Tag Archive | fruit orchard

And a Porcupine in a Pear Tree

This would not make a great Christmas present, but it’s what you get here at Phoenix Farm:  a porcupine in a pear tree.  This little guy is quite young, still growing its big quills.  There have been several porcupines feeding on the fruit dropping from trees in our orchards.  Most of the critters stick to the apple trees.  This one is braver.  The pear trees are the closest to the house.  Pears must be really delicious for the porcupine to risk contact with humans and dogs to feast on the fruit.

Porcupines remind me of sloths.  They seem almost in slow motion most of the time.  Their eyesight is poor, as well.  It is no wonder so many dogs go to the vet to have quills removed.  The only defenses these animals have are quills and the ability to slowly climb trees.  Every time I take the dogs out in the orchard I have to check for porkies on the ground.  Often, there is one sitting and munching fruit.  I talk loudly, sometimes have to clap to be heard, and the rodent ambles to a tree then hauls itself ten to fifteen feet up where it sits and peeks down at intruders.

Here is the working end of the rodent, the back end and tail.  Porcupines lash their tails to implant quills.  Older porcupines have backs bristling with long whitish quills.  When I worked as a vet tech, I spent many hours removing quills from the mouths of hapless dogs.  Sometimes we’d see the same dogs two or three times in a row, and they still didn’t learn to leave the porkies alone.

So far this fall our dog Max has gotten a few quills in his nose while trying to smell a bristling rodent.  Luckily, they were easy for us to pull out. I’ve seen dogs with hundreds of quills embedded in their mouths.  They need to be put under anesthesia to remove the quills in a time consuming operation that can get quite expensive.  One vet I worked with used to joke that he kept a porcupine ranch and released a new batch whenever he needed extra cash flow.

If you have a fruit orchard and find piles of chewed up fruit chunks lying around, you have a porcupine at work.  How the rodents get any sort of nutrition out of their method of consuming fruit is beyond me.  They seem to just enjoy slicing the fruit into piles.  Maybe they are after the juice?  The fruit wasps (at right center above) appreciate the porcupine’s work.  The wasps have been gorging themselves on pears until they fall into stupors, too full to fly away.

This has been such a good fruit year that even after I’ve harvested all we need, there is still plenty on the trees and ground for the wildlife.  The fruit attracts deer, bears, coyotes, turkeys, various rodents and several species of song birds.  And I must not forget how my flock of chickens hurries to eat under the trees every day when they are released to free range.  The abundance is short-lived.  In a few weeks all the fallen fruit will be consumed.  It’s nice that I never have to rake drops in the orchard.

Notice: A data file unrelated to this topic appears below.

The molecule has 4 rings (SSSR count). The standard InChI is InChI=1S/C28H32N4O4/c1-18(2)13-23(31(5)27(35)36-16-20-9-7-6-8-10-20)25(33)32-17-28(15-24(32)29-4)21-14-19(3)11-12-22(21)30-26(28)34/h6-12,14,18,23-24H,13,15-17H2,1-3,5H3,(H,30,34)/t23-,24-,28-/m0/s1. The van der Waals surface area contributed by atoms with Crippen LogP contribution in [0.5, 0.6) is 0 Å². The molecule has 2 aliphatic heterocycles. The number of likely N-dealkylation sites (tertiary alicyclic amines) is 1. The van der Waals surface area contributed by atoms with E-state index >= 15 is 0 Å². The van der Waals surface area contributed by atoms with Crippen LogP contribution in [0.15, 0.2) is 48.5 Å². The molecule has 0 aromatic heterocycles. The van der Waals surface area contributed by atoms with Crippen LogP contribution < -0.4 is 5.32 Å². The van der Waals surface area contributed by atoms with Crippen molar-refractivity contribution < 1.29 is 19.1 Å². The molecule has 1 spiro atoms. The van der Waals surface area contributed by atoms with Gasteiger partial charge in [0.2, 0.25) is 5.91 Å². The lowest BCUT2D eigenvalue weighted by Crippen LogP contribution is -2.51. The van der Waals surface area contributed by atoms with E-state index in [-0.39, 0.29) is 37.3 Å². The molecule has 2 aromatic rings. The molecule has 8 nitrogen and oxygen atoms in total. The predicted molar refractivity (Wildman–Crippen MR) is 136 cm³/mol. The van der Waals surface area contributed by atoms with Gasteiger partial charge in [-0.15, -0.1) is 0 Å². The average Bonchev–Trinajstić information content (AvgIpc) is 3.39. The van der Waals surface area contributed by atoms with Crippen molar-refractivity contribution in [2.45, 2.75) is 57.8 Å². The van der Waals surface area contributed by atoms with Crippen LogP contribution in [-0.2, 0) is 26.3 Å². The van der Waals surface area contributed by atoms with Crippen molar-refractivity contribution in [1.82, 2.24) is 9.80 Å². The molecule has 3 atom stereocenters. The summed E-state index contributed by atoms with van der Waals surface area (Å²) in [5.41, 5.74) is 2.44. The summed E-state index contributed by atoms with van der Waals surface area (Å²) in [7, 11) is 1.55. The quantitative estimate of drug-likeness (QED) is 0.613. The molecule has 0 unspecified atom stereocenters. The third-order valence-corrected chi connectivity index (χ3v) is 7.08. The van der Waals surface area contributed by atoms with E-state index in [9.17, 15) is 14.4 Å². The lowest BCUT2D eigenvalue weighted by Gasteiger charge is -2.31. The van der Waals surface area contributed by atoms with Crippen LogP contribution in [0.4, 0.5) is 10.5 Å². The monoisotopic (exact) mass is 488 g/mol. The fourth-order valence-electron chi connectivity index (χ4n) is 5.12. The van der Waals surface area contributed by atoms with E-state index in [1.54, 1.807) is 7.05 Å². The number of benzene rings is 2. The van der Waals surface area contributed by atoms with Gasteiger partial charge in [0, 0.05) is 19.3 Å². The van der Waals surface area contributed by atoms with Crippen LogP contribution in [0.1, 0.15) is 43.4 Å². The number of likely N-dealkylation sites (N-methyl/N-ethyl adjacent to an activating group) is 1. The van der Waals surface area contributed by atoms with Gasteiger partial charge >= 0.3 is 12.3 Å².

Red Pear Jelly

The red pears are ready during the first part of September.  These early organic pears are delicious, fragrant and sweet, but they don’t hold long.  They must be picked when they are still a little crunchy and ripened under close monitoring.  In a couple days they can go from perfect ripeness to all brown on the inside.  The ones that survive my appetite for fresh pears are turned into jelly.

My pear jelly recipe was developed through trial and error and adapted from the apple jelly Sure-Jell recipe.  Pears have a similar pectin content to apples, but they contain more juice and are sweeter.  To make perfect pear jelly, select ripe fruit that is still slightly firm, not gone too mushy.  The skin and cores contain pectin, so they are retained.  The low sugar version of Sure-Jell reduces calories and allows more of the fresh fruit flavor to come out in the finished jelly.

Pear Jelly

4 lbs pears to make 4 cups pear juice

1 cup water

3.5 cups sugar

1 package low-sugar Sure-Jell

Wash pears well, remove stem and blossom end.  Cut the fruit, with the skins and cores, into approx. 1″ cubes.  Place in a large saucepan with the water.  Simmer, covered for 20-30 minutes, until soft.  Mash the fruit, place in a jelly bag or within several layers of cheesecloth and drain off all the juice.  I like to put the juice in a covered pitcher in the fridge overnight so any pulp that makes it through the cloth will settle to the bottom.  Then I pour off the clear juice, leaving the sediment.  You should have 4 cups of juice.  Add up to 1/4 cup water if you are a little short.

Place the juice in a large stock pot that is at least four times the volume of juice to allow for expansion during cooking.  Mix the Sure-Jell with 1/2 cup sugar then add to the juice.  Cook on high, stirring, until the mixture boils.  Add the rest of the sugar all at once.  Continue to stir and return the mixture to a full rolling boil that can not be stirred down.  Boil for one minute.  Remove from heat.  Skim off any foam.  Immediately pack in hot containers.  Process in a hot water bath for 5 minutes.  Cool out of drafts.  Check for a seal before storing.  Makes about 6.5 cups of jelly.  Yum!